New law will remove the word ‘squaw’ from California place names
A U.S. law that removes “squaw” from the state’s official name and replaces it with “Tahitian” has passed the U.S. House of Representatives on a vote of 220-211, with 19 voting against. According to the New York Daily News, an amended version, which passed the Senate by a vote of 55-44, removed the word “squaw” from all California state place names, with the exception of the University of California, Santa Barbara.
The amendment will go into effect immediately.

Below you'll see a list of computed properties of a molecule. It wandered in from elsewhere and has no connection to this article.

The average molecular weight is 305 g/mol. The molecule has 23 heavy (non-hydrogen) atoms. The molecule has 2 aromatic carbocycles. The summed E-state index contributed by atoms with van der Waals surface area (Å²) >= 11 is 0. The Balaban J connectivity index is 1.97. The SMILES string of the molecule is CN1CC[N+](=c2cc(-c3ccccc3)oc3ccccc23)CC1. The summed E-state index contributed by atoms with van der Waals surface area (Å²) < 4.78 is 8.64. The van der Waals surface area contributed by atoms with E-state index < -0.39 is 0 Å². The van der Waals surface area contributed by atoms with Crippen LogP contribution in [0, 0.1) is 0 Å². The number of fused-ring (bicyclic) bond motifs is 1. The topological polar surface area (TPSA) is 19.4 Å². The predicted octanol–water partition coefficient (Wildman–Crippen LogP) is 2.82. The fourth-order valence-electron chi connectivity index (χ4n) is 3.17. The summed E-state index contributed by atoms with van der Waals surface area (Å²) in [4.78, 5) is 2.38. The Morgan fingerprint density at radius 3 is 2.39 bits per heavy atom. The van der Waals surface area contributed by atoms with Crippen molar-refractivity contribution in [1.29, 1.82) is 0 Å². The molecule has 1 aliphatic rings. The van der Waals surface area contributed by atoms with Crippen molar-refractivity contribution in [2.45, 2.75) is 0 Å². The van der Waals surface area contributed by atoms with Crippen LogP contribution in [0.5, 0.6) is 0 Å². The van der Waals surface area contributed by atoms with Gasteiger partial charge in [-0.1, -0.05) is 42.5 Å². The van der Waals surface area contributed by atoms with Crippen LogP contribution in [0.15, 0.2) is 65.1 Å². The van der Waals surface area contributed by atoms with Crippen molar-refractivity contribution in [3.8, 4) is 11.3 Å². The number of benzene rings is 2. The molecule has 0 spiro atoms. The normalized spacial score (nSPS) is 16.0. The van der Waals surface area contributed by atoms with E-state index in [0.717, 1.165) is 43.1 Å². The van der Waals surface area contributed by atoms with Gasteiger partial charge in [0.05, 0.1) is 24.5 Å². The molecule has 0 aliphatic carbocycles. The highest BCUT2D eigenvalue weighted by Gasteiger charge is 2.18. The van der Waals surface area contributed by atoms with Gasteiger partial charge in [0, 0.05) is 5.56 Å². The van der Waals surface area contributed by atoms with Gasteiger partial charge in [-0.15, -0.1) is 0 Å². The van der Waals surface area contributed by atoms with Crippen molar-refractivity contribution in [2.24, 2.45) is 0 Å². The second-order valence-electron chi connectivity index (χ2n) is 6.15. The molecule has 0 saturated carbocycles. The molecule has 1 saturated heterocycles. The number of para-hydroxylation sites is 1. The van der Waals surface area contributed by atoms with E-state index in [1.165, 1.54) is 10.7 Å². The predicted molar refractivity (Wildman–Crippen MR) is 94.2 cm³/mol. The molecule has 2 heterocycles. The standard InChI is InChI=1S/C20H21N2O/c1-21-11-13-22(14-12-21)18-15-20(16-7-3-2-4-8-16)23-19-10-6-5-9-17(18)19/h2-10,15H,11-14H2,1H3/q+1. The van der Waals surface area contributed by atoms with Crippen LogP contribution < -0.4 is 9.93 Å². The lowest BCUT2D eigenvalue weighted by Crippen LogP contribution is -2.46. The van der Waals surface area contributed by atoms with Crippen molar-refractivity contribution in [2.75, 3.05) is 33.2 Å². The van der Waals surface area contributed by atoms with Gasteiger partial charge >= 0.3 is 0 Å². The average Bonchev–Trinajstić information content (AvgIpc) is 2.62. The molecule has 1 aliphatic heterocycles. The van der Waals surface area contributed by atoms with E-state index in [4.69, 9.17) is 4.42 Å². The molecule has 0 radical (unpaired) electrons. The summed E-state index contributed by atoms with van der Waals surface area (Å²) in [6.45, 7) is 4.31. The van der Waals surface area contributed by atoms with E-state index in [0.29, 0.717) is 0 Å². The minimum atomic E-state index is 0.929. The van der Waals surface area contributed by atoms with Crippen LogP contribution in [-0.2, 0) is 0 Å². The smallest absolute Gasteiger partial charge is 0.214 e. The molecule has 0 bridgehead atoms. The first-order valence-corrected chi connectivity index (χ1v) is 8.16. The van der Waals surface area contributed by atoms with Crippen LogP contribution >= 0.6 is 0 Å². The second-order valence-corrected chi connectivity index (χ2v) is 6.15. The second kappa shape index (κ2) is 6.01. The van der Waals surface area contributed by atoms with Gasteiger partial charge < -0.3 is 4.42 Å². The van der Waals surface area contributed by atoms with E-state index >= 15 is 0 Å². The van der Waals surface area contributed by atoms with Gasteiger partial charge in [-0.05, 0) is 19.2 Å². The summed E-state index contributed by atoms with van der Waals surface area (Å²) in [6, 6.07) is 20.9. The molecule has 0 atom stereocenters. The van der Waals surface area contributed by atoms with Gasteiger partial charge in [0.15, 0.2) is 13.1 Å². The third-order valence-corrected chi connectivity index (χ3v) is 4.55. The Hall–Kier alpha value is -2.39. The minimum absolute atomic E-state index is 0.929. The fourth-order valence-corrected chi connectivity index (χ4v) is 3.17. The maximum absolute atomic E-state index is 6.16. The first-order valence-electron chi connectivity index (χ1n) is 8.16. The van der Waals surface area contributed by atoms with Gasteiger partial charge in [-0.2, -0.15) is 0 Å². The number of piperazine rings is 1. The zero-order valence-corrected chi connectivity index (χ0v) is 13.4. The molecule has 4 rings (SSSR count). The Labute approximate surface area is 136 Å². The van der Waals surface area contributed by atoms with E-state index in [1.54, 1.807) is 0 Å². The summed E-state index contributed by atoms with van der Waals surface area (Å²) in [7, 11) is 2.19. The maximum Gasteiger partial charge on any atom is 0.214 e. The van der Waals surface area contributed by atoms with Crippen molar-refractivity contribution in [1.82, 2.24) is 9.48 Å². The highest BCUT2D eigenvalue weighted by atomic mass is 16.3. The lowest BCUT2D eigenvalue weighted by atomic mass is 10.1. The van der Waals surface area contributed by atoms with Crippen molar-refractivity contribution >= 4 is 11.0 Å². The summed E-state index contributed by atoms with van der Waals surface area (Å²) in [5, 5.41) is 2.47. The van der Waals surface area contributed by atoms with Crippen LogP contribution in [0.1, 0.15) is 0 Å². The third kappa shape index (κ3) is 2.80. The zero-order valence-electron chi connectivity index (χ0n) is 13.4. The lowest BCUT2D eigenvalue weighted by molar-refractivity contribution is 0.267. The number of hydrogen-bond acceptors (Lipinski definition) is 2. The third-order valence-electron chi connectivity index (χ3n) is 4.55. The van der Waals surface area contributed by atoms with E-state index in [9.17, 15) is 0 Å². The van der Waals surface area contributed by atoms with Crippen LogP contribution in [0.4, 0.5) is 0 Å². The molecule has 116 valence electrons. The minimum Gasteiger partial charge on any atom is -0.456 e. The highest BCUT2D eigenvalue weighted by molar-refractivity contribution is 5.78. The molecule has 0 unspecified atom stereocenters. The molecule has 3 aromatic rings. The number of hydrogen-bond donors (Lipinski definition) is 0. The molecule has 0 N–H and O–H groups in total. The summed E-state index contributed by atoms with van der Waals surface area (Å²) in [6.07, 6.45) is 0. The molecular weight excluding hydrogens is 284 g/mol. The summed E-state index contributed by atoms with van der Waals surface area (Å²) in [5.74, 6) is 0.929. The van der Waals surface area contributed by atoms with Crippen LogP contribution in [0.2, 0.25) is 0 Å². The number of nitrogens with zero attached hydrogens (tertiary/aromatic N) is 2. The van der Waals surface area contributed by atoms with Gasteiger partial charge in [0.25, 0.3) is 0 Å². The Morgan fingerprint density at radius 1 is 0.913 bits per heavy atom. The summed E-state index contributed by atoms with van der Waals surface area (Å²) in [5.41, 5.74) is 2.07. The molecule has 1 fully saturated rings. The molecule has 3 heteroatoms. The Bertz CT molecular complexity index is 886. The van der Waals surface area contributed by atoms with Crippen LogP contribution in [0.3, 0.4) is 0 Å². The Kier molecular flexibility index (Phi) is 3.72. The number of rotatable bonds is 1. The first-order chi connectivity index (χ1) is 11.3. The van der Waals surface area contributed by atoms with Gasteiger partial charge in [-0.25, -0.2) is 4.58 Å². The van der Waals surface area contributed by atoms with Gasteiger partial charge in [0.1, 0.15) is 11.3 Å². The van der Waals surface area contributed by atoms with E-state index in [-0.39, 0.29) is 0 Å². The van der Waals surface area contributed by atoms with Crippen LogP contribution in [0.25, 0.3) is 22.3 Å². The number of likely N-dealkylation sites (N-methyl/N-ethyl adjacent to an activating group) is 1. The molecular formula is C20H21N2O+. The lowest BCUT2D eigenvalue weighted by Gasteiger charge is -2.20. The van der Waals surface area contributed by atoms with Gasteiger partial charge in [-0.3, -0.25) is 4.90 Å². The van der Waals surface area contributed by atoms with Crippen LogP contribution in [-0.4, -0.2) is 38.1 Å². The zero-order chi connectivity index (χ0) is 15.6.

According to the Los Angeles Times, “California Gov. Jerry Brown signed the new state law in April, the last action needed to make the changes in place names.”
A new article in the Washington Post says “the University of California has taken special exception to the new law, calling it a ‘blatant attack on Native Americans and our cultural heritage’ that would take the university’s history and ‘territory with it.’
The University of California said the law is ‘extremely destructive’ because it alters the official history of the state.”
The LA Times notes that the University of California had been “already grappling with a lawsuit over its name, which for 15 years has carried the word’squaw,’ in a reference to a type of Native American dance” before the law was passed.